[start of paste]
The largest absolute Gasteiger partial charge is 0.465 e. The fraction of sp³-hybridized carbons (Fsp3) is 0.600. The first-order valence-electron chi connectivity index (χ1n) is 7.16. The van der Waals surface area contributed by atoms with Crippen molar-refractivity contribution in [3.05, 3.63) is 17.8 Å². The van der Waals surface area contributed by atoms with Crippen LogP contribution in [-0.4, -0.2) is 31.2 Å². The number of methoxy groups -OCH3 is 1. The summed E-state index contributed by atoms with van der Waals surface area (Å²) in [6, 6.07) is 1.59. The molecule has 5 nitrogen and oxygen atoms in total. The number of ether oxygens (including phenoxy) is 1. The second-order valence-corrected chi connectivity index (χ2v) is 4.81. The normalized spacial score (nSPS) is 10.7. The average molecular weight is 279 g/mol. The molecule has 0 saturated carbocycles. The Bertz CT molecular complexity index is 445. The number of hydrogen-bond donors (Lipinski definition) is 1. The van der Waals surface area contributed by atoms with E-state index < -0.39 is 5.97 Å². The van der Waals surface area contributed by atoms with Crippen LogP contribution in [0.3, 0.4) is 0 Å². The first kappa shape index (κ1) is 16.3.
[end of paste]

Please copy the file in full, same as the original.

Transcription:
The largest absolute Gasteiger partial charge is 0.465 e. The fraction of sp³-hybridized carbons (Fsp3) is 0.600. The first-order valence-electron chi connectivity index (χ1n) is 7.16. The van der Waals surface area contributed by atoms with Crippen molar-refractivity contribution in [3.05, 3.63) is 17.8 Å². The van der Waals surface area contributed by atoms with Crippen LogP contribution in [-0.4, -0.2) is 31.2 Å². The number of methoxy groups -OCH3 is 1. The summed E-state index contributed by atoms with van der Waals surface area (Å²) in [6, 6.07) is 1.59. The molecule has 5 nitrogen and oxygen atoms in total. The number of ether oxygens (including phenoxy) is 1. The second-order valence-corrected chi connectivity index (χ2v) is 4.81. The normalized spacial score (nSPS) is 10.7. The average molecular weight is 279 g/mol. The molecule has 0 saturated carbocycles. The Bertz CT molecular complexity index is 445. The number of hydrogen-bond donors (Lipinski definition) is 1. The van der Waals surface area contributed by atoms with E-state index < -0.39 is 5.97 Å². The van der Waals surface area contributed by atoms with Crippen LogP contribution in [0.3, 0.4) is 0 Å². The first kappa shape index (κ1) is 16.3.